Following other changes that take effect at the same time, the net customer bill increase would average 7.7 percent.

"In order for PNM to be able to maintain reliability, continue forward with cleaner energy resources and to best serve our customers in a world of rapidly evolving technology and tougher environmental regulations, this rate request is critical," said Pat Vincent-Collawn, PNM Resources’ chairman, president, and CEO. "Changes are needed to bring the rate structure more in line with how people use energy today, ensuring the ability to recover the costs of operating the electric system, and to more fairly allocate those costs among customers."

The rate request reflects $2.4 billion in rate base, which is a $585 million increase since the 2010 rate case. These investments are not currently recovered in PNM rates, and account for 92 percent of the company’s request, including depreciation. Key capital additions to rate base include:

Four new solar centers online by 2016 (40 MW, $79 million) capable of powering 16,200 average homes;
La Luz Natural Gas Plant online by 2016 (40 MW, $56 million) to serve customers when demand is highest, to support renewable energy growth and ensure reliable power under a variety of grid conditions;
Emission control equipment at San Juan Generating Station to comply with federal haze regulations (Selective Non-Catalytic Reduction equipment to reduce NOx emissions, $81 million);
Critical resources for the future: Purchasing Rio Bravo Generating Station (formerly Delta Person) natural gas plant ($38 million) and purchasing leases for Palo Verde Nuclear Generating Station Unit 2 ($163 million); and
Investments to keep our electric system reliable, including a $30 million investment at PNM’s Rio Puerco Switching Station, a critical hub in our transmission system, $8 million to improve substation security, and an upgrade to our distribution system operations center.

The balance of the request is related to declining energy sales driven by the still recovering New Mexico economy, improved electric appliance efficiency, and PNM’s own energy efficiency and customer rooftop solar programs.

In the rate filing PNM also proposes to more fairly align electric rates with actual costs to serve customers, while still supporting energy efficiency and rooftop solar programs. The filing proposes an electric rate design focused on balancing environmental priorities and customer choices with the need to maintain reliability. The proposal supports economic growth and affordable electricity for all customers through a fair distribution of costs.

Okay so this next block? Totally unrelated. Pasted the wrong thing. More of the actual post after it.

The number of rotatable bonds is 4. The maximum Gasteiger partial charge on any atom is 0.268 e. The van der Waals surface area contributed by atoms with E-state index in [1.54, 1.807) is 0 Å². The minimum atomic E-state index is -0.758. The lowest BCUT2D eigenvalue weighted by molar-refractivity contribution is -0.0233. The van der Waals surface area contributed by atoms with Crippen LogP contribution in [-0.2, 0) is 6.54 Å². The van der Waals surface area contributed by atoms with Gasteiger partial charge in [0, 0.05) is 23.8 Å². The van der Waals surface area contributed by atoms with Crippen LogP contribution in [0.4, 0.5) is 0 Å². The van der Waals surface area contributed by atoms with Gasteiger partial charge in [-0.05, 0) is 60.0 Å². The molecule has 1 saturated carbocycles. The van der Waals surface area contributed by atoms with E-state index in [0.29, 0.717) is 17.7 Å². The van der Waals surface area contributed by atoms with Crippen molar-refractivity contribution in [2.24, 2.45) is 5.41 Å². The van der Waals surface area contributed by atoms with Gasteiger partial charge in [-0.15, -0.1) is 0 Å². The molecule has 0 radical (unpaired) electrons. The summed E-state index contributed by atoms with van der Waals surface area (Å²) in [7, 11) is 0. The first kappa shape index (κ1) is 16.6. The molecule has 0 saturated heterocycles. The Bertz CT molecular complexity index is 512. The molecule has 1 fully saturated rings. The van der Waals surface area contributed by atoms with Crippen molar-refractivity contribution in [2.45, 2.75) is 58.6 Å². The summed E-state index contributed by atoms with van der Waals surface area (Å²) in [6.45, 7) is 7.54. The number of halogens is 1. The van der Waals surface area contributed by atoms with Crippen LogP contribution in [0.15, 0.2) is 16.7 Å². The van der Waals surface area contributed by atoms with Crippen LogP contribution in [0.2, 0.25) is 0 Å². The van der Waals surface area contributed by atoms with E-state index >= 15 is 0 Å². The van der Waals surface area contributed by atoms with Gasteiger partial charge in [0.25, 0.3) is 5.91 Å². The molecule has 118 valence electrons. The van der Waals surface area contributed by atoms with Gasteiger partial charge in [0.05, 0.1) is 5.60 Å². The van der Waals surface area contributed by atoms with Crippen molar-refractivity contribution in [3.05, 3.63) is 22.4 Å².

Specific regulatory improvements that, if approved, would be applied beginning on Jan. 1, 2016, include:

A Revenue Balancing Account pilot program, also known as decoupling, designed to support recovery of fixed costs that are critical to reliability of service at the lowest cost to customers, similar to fuel adjustments that are regularly recovered;
An economic development tariff to support state and local efforts to retain and attract companies that provide economic based jobs; and
A solar distributed generation interconnection fee, applied only to new rooftop solar customers after Jan. 1, 2016, to more properly allocate the costs between solar distributed generation and non-solar customers, since today non-solar customers help to pay for the utility system that solar customers use. The proposed fee is $6 per kilowatt, and with systems averaging 3-5 kilowatts, the new fee would be $18-$30 per month.

"These regulatory improvements reflect our commitment to support robust energy efficiency, economic development, and rooftop solar programs into the future. By making sure critical infrastructure costs are fairly recovered, the integrity of the system – both in terms of reliability and fairness – can be ensured," added Vincent-Collawn. "The proposed rooftop solar changes are necessary to avoid non-solar customers becoming increasingly and unfairly burdened with higher costs because of customers who have rooftop solar systems."